History of Afterlife in Different Religions Egyptian Part 2

About the views on life after death and the afterlife and history of the beliefs in the Egyptian religion.



At Amenthe's gate sits a hybrid monster, part crocodile, part lion, part hippopotamus, who warns that he will tear out the heart of sinful travelers. Inside the gates, the soul wanders through magnificent halls until it comes to a place where there are 42 assessors, who initially hear its case. To them the soul must make the Declaration of Innocence, saying, "I have not blasphemed, I have not killed any man, I have not robbed, I am pure, I am pure, I am pure," etc. Then comes the awesome final trial in the Hall of the Two Truths (approving and condemning) before Osiris and a tribunal of deities. Here three deities, Horus, Anubis, and Thoth, supervise the weighing of the heart of the deceased on a scale balanced against a feather, symbol of Maat, goddess of truth. Anubis adjusts the balance carefully while Thoth, inventor of writing, sits ready to record the result. If the heart and Maat exactly balance, it proves the sincerity of the dead person's Declaration of Innocence. Thoth's report is then given to the divine tribunal, and the deceased advances to the throne of Osiris to receive verdict and sentence.

If the soul is condemned, it is either scourged back to earth to be reincarnated as a vile animal or plunged into the tortures of fire and devils. Alternatively, it might be driven up into the atmosphere to be tossed by violent storms until its sins are expiated. The rule of this zone is Pooh, overseer of souls in penance. After their purgation in this region, the souls are granted probation through another life in human form.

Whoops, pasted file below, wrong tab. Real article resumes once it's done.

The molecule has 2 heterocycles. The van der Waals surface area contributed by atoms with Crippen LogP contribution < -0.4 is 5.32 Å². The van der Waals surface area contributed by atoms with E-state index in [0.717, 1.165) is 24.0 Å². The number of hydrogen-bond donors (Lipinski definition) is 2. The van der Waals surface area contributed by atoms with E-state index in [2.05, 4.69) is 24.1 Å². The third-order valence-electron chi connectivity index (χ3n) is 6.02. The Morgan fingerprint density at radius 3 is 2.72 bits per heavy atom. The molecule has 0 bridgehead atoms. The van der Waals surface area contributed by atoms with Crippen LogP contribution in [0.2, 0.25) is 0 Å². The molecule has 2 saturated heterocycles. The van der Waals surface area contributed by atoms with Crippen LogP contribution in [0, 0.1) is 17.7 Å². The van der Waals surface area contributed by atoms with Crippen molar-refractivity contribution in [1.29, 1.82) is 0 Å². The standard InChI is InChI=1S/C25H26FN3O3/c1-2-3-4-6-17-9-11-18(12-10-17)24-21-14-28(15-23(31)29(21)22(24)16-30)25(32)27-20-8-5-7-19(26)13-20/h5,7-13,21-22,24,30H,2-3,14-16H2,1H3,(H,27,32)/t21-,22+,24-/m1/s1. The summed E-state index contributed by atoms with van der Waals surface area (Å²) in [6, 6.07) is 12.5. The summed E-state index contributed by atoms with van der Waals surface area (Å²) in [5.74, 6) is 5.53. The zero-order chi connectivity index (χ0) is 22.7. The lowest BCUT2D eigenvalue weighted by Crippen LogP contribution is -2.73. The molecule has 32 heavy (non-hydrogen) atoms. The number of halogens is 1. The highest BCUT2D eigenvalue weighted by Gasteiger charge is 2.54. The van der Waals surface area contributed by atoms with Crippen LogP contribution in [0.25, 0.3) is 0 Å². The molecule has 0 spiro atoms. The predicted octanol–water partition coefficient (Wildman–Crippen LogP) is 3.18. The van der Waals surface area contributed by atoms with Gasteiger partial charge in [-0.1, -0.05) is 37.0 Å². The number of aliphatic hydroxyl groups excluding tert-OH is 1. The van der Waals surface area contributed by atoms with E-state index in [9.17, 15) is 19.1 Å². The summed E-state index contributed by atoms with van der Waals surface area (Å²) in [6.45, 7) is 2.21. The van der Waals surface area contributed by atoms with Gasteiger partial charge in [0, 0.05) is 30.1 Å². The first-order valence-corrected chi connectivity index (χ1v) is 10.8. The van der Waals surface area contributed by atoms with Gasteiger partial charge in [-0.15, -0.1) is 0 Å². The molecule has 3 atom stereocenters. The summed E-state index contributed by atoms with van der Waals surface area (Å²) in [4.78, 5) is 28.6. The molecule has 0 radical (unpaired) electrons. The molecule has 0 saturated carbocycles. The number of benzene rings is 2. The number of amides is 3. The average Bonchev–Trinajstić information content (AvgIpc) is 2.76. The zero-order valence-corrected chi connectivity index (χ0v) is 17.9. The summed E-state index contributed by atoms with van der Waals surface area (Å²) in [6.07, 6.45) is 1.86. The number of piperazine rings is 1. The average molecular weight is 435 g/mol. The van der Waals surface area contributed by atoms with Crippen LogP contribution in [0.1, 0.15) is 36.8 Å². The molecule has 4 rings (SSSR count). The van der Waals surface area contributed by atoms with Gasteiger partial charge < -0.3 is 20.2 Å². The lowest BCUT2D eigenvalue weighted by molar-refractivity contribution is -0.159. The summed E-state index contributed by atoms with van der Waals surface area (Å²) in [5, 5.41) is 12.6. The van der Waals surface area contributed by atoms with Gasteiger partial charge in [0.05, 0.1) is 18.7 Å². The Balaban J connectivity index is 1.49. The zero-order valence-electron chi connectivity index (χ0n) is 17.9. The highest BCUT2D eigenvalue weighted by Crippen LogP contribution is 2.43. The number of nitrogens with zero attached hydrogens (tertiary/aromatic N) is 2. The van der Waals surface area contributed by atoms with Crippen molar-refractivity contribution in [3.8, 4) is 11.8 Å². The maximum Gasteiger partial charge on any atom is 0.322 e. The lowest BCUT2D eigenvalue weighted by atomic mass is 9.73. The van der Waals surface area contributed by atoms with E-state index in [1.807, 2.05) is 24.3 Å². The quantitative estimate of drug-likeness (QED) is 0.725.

The blessed soul lives eternally with the gods in Amenthe, where it may encounter its parents, offspring, friends, and lovers. The deceased's servants may accompany him to Amenthe, for there is work to be done. The blessed hunts and fishes, plows and sows, reaps and gathers in the Field of the Sun on the banks of the Heavenly Nile. He will receive his reward in inexhaustible crops of beans and wheat, with bread from divine granaries and figs and grapes to eat. And if in life he has been a pharaoh, he may join the blissful company of the sun-god Ra as he sails on the celestial Nile in his radiant barque.

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